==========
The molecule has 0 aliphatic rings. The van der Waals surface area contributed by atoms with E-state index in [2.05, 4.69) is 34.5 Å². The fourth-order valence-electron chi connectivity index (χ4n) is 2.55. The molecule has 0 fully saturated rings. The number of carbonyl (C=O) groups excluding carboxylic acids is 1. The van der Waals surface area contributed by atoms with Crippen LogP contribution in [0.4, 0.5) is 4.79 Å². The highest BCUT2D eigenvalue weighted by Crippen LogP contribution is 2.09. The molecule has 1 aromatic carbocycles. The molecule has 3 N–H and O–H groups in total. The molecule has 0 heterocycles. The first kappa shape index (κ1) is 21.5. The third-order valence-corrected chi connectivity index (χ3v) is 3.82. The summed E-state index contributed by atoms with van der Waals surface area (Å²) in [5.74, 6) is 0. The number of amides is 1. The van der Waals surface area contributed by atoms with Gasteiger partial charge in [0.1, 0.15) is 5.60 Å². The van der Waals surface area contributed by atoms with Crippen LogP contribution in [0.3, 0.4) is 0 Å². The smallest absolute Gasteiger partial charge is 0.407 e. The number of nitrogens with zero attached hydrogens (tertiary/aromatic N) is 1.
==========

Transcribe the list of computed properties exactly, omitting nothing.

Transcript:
The molecule has 0 aliphatic rings. The van der Waals surface area contributed by atoms with E-state index in [2.05, 4.69) is 34.5 Å². The fourth-order valence-electron chi connectivity index (χ4n) is 2.55. The molecule has 0 fully saturated rings. The number of carbonyl (C=O) groups excluding carboxylic acids is 1. The van der Waals surface area contributed by atoms with Crippen LogP contribution in [0.4, 0.5) is 4.79 Å². The highest BCUT2D eigenvalue weighted by Crippen LogP contribution is 2.09. The molecule has 1 aromatic carbocycles. The molecule has 3 N–H and O–H groups in total. The molecule has 0 heterocycles. The first kappa shape index (κ1) is 21.5. The third-order valence-corrected chi connectivity index (χ3v) is 3.82. The summed E-state index contributed by atoms with van der Waals surface area (Å²) in [5.74, 6) is 0. The number of amides is 1. The van der Waals surface area contributed by atoms with Gasteiger partial charge in [0.1, 0.15) is 5.60 Å². The van der Waals surface area contributed by atoms with Crippen LogP contribution in [0.3, 0.4) is 0 Å². The smallest absolute Gasteiger partial charge is 0.407 e. The number of nitrogens with zero attached hydrogens (tertiary/aromatic N) is 1.